A teen-aged girl living with epilepsy-linked seizures had high hopes a couple months ago in the days immediately preceding scheduled surgery to relieve her of her life-altering symptoms.
Her procedure -- minimally invasive surgery called laser ablation -- has a string of documented successes in persons with epilepsy. A recent CNN article on the surgery states it is "safer and more precise than traditional brain surgery."
Moreover, laser ablation is strongly endorsed in the medical community. One prominent Mayo Clinic neurosurgeon says that a high number of patients have been successfully treated with it and that there is "a lot of data out there to suggest it's effective for epilepsy."
Notwithstanding the accolades and corroborative clinical evidence that backs laser ablation, though, one solitary voice continues to strongly resist its use in epilepsy seizure cases.
That is mega-insurer Aetna, which refused to provide coverage for the above-cited teen's ablation procedure. Aetna calls the surgery "experimental and investigational for epilepsy" and contends that studies to support it are too limited to be useful.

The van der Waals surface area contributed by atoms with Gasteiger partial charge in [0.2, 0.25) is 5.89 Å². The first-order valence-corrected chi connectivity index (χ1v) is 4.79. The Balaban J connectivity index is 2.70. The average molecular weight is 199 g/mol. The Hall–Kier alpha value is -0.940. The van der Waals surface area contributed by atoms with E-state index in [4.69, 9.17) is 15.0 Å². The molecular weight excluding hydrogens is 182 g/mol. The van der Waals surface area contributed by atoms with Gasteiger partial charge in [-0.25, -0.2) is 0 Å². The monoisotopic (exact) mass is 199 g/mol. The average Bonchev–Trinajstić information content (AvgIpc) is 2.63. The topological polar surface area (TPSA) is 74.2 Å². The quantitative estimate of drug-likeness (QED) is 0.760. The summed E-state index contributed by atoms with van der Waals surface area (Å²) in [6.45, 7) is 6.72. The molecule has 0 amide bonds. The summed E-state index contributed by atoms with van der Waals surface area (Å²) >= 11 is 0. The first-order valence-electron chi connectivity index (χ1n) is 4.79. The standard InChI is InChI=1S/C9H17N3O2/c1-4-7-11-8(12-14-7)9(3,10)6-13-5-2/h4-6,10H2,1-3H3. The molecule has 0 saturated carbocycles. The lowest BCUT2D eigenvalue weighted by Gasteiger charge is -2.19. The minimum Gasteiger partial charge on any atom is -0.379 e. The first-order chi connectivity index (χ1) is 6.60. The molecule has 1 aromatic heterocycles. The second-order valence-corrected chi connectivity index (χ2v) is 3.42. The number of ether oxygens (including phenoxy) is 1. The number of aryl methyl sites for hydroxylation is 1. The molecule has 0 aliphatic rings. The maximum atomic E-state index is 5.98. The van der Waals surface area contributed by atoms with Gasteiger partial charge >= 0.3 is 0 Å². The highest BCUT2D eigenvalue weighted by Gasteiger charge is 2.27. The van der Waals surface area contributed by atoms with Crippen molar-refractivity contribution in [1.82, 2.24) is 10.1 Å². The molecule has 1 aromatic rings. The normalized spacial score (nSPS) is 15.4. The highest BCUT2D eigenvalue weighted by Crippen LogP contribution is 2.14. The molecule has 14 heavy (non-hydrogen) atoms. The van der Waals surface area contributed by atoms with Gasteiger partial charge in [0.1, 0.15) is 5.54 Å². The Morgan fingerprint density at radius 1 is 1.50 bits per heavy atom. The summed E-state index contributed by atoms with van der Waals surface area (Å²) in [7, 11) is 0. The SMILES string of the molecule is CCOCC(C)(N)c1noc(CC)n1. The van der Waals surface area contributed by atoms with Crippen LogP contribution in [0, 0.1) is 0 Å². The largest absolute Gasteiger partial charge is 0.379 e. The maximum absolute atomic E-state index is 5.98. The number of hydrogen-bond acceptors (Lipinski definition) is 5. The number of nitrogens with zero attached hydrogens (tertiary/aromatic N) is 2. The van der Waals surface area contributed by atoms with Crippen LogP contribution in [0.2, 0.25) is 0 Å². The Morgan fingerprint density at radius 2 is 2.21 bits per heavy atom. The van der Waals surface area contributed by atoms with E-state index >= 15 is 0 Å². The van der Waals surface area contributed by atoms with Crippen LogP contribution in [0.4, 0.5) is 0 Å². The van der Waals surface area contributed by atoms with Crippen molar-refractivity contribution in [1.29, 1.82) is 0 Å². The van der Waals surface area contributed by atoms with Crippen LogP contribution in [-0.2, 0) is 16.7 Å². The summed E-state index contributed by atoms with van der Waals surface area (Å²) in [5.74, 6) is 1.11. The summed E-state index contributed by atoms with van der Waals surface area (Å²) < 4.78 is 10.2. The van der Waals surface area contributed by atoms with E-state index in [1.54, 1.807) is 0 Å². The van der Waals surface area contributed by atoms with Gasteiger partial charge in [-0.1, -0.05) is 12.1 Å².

Such comments have reaped scorn from the Epilepsy Foundation, which flatly refutes them. One scientific principal with the foundation calls laser ablation a "best-suited" procedure for symptomatic seizures. And the foundation's president laments insurance denials, which he says are misplaced and tragically common.
"You get so angry," says the father of the teen denied coverage. He points to "this big bureaucracy that's preventing this from happening" as the chief catalyst promoting unfair outcomes.
The sad reality is that insurance denial is indeed a commonplace across the United States. Adversely affected individuals and their families can contact a proven pro-policyholders' law firm for knowledgeable and aggressive representation in any insurance-related matter.